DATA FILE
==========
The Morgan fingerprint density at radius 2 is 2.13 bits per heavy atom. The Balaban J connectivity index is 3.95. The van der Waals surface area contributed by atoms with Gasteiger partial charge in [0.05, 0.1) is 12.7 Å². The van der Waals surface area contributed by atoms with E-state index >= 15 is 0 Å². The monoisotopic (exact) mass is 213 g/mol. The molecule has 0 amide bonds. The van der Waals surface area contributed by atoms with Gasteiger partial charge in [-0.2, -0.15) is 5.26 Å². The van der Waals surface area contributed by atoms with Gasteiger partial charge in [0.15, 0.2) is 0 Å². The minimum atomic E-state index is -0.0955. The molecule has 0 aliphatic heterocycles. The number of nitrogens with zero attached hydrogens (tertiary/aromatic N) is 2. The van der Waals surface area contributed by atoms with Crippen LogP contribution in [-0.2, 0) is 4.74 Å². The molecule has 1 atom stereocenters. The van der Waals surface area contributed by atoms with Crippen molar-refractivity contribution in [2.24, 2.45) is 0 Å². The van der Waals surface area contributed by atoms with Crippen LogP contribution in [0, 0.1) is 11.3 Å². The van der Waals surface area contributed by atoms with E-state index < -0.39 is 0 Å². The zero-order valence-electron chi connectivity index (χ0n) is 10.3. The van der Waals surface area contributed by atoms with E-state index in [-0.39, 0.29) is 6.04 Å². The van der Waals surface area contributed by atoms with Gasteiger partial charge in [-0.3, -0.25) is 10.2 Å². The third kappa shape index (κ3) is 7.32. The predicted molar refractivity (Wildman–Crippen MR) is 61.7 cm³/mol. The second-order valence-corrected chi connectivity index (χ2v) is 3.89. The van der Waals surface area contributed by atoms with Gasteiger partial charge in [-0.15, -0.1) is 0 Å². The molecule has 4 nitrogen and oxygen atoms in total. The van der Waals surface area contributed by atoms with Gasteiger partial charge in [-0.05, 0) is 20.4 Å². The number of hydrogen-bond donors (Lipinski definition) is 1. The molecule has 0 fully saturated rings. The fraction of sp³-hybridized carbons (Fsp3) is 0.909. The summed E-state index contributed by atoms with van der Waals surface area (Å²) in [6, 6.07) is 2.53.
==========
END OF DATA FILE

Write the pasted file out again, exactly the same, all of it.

The Morgan fingerprint density at radius 2 is 2.13 bits per heavy atom. The Balaban J connectivity index is 3.95. The van der Waals surface area contributed by atoms with Gasteiger partial charge in [0.05, 0.1) is 12.7 Å². The van der Waals surface area contributed by atoms with E-state index >= 15 is 0 Å². The monoisotopic (exact) mass is 213 g/mol. The molecule has 0 amide bonds. The van der Waals surface area contributed by atoms with Gasteiger partial charge in [-0.2, -0.15) is 5.26 Å². The van der Waals surface area contributed by atoms with Gasteiger partial charge in [0.15, 0.2) is 0 Å². The minimum atomic E-state index is -0.0955. The molecule has 0 aliphatic heterocycles. The number of nitrogens with zero attached hydrogens (tertiary/aromatic N) is 2. The van der Waals surface area contributed by atoms with Crippen LogP contribution in [-0.2, 0) is 4.74 Å². The molecule has 1 atom stereocenters. The van der Waals surface area contributed by atoms with Crippen molar-refractivity contribution in [2.24, 2.45) is 0 Å². The van der Waals surface area contributed by atoms with Crippen LogP contribution in [0, 0.1) is 11.3 Å². The van der Waals surface area contributed by atoms with E-state index < -0.39 is 0 Å². The zero-order valence-electron chi connectivity index (χ0n) is 10.3. The van der Waals surface area contributed by atoms with E-state index in [-0.39, 0.29) is 6.04 Å². The van der Waals surface area contributed by atoms with Gasteiger partial charge in [-0.3, -0.25) is 10.2 Å². The third kappa shape index (κ3) is 7.32. The predicted molar refractivity (Wildman–Crippen MR) is 61.7 cm³/mol. The second-order valence-corrected chi connectivity index (χ2v) is 3.89. The van der Waals surface area contributed by atoms with Gasteiger partial charge in [-0.15, -0.1) is 0 Å². The molecule has 4 nitrogen and oxygen atoms in total. The van der Waals surface area contributed by atoms with Gasteiger partial charge in [-0.05, 0) is 20.4 Å². The number of hydrogen-bond donors (Lipinski definition) is 1. The molecule has 0 fully saturated rings. The fraction of sp³-hybridized carbons (Fsp3) is 0.909. The summed E-state index contributed by atoms with van der Waals surface area (Å²) in [6, 6.07) is 2.53.